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Reviews » Theatrical Reviews » The Favourite
The Favourite
Fox Searchlight Pictures // R // December 7, 2018
Review by Oktay Ege Kozak | posted December 7, 2018 | E-mail the Author
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The Favourite is Comedy Central's Another Period as art house satire, with the visual beauty and complexity of top of the crop luscious prestige costume dramas, directed by the surrealist master who brought you Dogtooth, The Lobster, and The Killing of a Sacred Deer. In other words, it's a masterpiece, perhaps the most subversive and original piece of its kind since Kubrick's Barry Lyndon. Stuffy period melodramas love to depict British royal figures and members of the aristocracy as eloquent and smart power players, Shakespearean icons worthy of respect and admiration. Barry Lyndon and The Favourite understands that, just like any other time in human history, perhaps even more so during times when coming out of the right vagina gave one the awesome powers and responsibilities of ruling an entire country, the world is full of incompetents, screw-ups, backstabbers, miscreants, gits, narcissists, unsuccessful criminals, and successful suck-ups. Royal stupidity worthy of prime satire is not a 20th Century invention.

Queen Anne (Olivia Colman), the child-like ruler of England, is trapped inside her castle with her pet bunnies, terrified of being found out as a fraud who has no idea how to strategize military offenses and balance the country's budget. Thankfully, she has her trusted no-nonsense confidante, Lady Sarah (Rachel Weizs), to take care of such pesky details that go into actually ruling an empire. The relationship between Anne and Sarah goes even deeper than the obvious co-dependence they showcase in public. What happens in private, that's for Abigail (Emma Stone), an opportunistic servant with a dubious past, to find out and exploit for her own nefarious purposes. Abigail's mission is to curry Anne's favor by becoming her new plaything as a last-ditch attempt to once again become the lady she was before her gambling-addicted father ruined her family name. So a passive aggressive All About Eve-style rivalry between Abigail and Sarah becomes inevitable, what is unexpected is the crazy and unpredictable ways it evolves as director Yorgos Lanthimos ratchets up the tension while miraculously holding onto a tone of mischeviously brutal satire.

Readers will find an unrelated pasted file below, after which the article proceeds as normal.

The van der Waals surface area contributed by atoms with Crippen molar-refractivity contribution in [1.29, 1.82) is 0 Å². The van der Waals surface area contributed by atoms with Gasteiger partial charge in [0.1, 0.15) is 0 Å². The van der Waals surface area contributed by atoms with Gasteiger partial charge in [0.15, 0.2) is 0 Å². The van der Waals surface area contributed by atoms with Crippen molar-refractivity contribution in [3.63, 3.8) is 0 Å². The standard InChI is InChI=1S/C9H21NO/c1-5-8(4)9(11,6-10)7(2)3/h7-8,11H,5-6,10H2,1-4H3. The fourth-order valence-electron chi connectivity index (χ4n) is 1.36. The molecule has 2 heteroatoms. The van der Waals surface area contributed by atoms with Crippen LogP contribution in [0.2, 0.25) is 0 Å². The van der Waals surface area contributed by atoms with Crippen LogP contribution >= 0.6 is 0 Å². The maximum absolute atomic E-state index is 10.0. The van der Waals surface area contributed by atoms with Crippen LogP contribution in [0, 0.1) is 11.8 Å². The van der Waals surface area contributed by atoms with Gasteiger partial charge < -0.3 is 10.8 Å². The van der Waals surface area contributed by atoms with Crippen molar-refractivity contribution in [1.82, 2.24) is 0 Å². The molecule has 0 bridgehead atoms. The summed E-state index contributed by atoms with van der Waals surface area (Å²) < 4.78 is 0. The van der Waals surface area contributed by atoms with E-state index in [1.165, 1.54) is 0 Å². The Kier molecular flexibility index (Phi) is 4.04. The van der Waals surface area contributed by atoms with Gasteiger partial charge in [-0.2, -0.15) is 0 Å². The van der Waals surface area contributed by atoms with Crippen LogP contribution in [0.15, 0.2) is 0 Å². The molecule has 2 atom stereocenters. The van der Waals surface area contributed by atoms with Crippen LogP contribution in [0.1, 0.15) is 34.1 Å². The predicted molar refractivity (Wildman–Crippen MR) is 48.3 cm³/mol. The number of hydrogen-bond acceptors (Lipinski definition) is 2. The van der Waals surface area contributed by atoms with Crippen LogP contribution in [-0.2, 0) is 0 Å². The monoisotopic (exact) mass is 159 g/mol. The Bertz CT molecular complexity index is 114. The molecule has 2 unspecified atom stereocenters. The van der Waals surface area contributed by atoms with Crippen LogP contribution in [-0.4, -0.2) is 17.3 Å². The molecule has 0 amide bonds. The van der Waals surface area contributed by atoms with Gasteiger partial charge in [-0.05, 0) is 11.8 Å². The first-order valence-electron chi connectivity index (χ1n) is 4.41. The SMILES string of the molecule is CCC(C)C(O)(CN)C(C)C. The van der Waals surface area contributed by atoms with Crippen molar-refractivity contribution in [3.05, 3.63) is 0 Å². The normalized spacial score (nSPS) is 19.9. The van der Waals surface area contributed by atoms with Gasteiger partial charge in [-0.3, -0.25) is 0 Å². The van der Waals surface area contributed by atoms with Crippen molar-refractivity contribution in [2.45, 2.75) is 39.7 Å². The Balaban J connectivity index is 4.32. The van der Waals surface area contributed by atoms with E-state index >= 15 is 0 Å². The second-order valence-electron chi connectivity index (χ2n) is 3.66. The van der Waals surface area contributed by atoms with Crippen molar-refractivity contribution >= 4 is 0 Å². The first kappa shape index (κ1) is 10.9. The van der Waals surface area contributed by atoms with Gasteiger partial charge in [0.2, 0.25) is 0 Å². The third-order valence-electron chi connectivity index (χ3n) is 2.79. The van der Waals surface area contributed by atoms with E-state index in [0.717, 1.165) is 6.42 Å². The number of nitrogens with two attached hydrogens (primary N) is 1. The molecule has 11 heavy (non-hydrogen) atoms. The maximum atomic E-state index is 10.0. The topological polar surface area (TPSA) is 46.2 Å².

This synopsis is only the tip of the iceberg. The Favourite is full of captivating twists and turns that should be experienced cold. Instead of applying a static and classic costume drama look, Lanthimos employs a more modern approach that bridges the gap between period and contemporary, as a tool for perhaps letting in the audience in on the fact that, despite the time and place, our leaders are never as smart and as elite as some of us might think they are. His use of fish eye lens shots are especially eye catching in the way they employ an eerie surrealism and unease to the film. The performances are tops all around, Nicholas Hault is especially hilarious as a smarmy and entitled landowner. Hault is known for playing nice guys, this is a part that probably would have gone to Jesse Eisenberg in a more typical project. The tension between Weizs and Stone is palpable, but the big star here is Colman, who perhaps puts on the most realistic depiction of an English ruler since Miranda Richardson's Elizabeth I in Blackadder II. She deserves every award that can be thrown her way, perhaps that will also make up for her terrific performance in the great morbid drama Tyrannosaur being ignored in 2011.

Oktay Ege Kozak is a film critic and screenwriter based in Portland, Oregon. He also writes for The Playlist, The Oregon Herald, and Beyazperde.com

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